It was irritatingly appropriate. For me, trying to have a second child was a slog.
IVF is a lifeline – quite literally. But having watched close friends go through it, I can assure you it is not easy and should not be seen as a safety net for having children. Far aside from the expense, there is the physical and emotional torment, with no guarantee of success. (File image)
And anyone who wants to pretend fertility doesn't decline significantly after 35 is, I'm afraid, simply deluded.
Yes, there are scientific advances today that were not available to our mothers or grandmothers.
IVF is a lifeline – quite literally. But having watched close friends go through it, I can assure you it is not easy and should not be seen as a safety net for having children.
Far aside from the expense, there is the physical and emotional torment, with no guarantee of success.
Had I known this at 25, would I have started trying earlier? In my case that's impossible to answer because it would mean I wouldn't have the two cheeky monkeys I have now.
But I know one thing for sure: it might have saved me an awful lot of pain and heartache. Not to mention the private healthcare fees that I shelled out in panic when I learned the length of the NHS waiting list for miscarriage diagnosis.
Some women reading this may think: 'Well, it's easy for you to say. I have to find a partner first.'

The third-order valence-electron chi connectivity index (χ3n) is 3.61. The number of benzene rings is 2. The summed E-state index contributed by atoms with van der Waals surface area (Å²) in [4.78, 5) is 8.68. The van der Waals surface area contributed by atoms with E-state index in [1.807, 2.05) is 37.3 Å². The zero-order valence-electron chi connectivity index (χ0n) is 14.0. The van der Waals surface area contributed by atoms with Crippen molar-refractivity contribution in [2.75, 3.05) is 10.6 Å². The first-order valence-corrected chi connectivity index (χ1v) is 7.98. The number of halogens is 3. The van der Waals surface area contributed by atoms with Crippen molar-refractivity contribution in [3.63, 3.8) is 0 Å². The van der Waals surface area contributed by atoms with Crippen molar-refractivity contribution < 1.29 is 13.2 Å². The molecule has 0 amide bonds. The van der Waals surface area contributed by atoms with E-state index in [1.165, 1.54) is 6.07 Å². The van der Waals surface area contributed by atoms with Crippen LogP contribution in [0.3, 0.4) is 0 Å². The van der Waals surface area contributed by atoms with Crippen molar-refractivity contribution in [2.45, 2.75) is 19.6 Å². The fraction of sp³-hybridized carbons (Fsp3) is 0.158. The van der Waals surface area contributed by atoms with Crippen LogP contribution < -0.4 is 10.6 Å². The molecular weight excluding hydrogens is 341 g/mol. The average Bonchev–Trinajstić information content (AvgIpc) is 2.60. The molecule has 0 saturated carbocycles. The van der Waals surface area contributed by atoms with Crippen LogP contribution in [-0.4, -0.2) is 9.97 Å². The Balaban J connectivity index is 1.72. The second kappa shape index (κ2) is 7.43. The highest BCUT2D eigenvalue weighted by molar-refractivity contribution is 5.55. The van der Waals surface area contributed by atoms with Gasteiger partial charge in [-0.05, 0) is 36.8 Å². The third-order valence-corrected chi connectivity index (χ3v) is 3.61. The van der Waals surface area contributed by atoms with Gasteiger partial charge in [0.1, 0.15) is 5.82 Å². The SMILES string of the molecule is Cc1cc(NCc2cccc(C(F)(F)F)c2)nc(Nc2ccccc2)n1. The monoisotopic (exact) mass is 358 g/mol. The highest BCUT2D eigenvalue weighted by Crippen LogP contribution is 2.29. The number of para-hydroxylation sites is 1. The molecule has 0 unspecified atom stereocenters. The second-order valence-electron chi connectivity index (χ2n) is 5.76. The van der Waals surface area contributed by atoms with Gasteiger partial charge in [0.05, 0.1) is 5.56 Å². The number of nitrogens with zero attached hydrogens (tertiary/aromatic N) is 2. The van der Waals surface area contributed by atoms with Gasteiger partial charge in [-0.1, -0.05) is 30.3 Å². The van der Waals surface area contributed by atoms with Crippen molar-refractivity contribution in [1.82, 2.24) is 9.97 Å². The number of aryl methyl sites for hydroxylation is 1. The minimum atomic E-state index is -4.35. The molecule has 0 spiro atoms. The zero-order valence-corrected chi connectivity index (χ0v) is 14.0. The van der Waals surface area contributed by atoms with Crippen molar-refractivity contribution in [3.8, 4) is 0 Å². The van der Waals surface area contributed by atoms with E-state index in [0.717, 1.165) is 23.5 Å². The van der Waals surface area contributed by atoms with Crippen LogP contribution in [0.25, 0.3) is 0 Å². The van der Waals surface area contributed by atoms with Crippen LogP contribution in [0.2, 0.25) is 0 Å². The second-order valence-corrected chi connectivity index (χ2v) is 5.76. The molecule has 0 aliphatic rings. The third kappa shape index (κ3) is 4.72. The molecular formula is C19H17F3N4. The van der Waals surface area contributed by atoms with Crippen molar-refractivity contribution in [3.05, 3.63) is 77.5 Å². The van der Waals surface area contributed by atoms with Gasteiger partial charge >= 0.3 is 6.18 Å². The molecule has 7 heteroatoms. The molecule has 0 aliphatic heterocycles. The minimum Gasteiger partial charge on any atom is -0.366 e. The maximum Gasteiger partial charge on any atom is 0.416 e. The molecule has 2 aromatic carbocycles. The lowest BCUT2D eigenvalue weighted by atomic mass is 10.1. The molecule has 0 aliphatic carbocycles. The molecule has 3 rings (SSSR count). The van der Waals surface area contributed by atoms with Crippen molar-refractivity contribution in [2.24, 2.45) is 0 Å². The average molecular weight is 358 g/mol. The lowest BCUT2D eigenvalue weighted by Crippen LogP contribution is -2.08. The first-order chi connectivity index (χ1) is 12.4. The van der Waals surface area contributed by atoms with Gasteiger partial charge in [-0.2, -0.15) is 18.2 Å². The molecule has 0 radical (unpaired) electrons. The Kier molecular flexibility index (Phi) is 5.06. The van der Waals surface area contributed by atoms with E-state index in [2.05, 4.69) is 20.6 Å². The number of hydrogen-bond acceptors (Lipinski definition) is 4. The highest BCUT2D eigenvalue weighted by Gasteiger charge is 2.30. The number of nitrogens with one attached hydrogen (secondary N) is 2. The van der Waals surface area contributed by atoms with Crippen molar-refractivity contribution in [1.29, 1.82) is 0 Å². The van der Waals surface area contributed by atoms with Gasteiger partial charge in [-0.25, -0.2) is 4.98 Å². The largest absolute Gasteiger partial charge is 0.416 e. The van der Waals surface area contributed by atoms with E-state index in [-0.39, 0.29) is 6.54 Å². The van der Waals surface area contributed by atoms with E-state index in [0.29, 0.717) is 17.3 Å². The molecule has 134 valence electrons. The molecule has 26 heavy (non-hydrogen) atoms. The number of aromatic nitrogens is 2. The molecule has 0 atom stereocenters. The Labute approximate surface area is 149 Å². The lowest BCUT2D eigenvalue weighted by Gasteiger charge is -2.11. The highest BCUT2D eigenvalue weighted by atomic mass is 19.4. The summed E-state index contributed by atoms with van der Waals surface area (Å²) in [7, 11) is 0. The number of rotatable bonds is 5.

Absolutely you do. I'm not advocating a musical chairs approach to procreating, where you have a baby with whoever you are dating when you turn 29. Much better to be childless and happy than have a baby with the wrong person.
But if you are in a loving, stable relationship and you're in your late 20s, then the question of if, or when, you start a family is something that you should be seriously considering.
Most childless women I know who want to be mothers aren't career-obsessives, determined to put their job before a family. Most just haven't had luck finding love or have had their time wasted by men who weren't ready to start a family.
Crucially, let's not also forget that the quality of sperm also declines with age.
And therein lies the rub. So much of the debate is concentrated on women, but men need to step up, too, and commit to starting a family earlier, rather than sail along in an extension of childhood way into their 30s.
For it is vital to recognise that while society has changed, our biology hasn't. Although we're living longer than our ancestors, there's no scientific proof that there has been a corresponding lengthening of our fertility 'window'.
Dorothy Byrne is right. We need to get rid of the taboo and start talking about these issues now.
The fear is that with woke cancel culture in full throttle, these concerns will be drowned out.
God forbid we risk offending someone by reminding people that women have only a finite amount of time in which to have a baby.
The truth is that you can't blithely carry on with your fingers in your ears, whistling motherhood away into future years.
We do both women – and men – a gross disservice if we ignore the perils of leaving it far too late.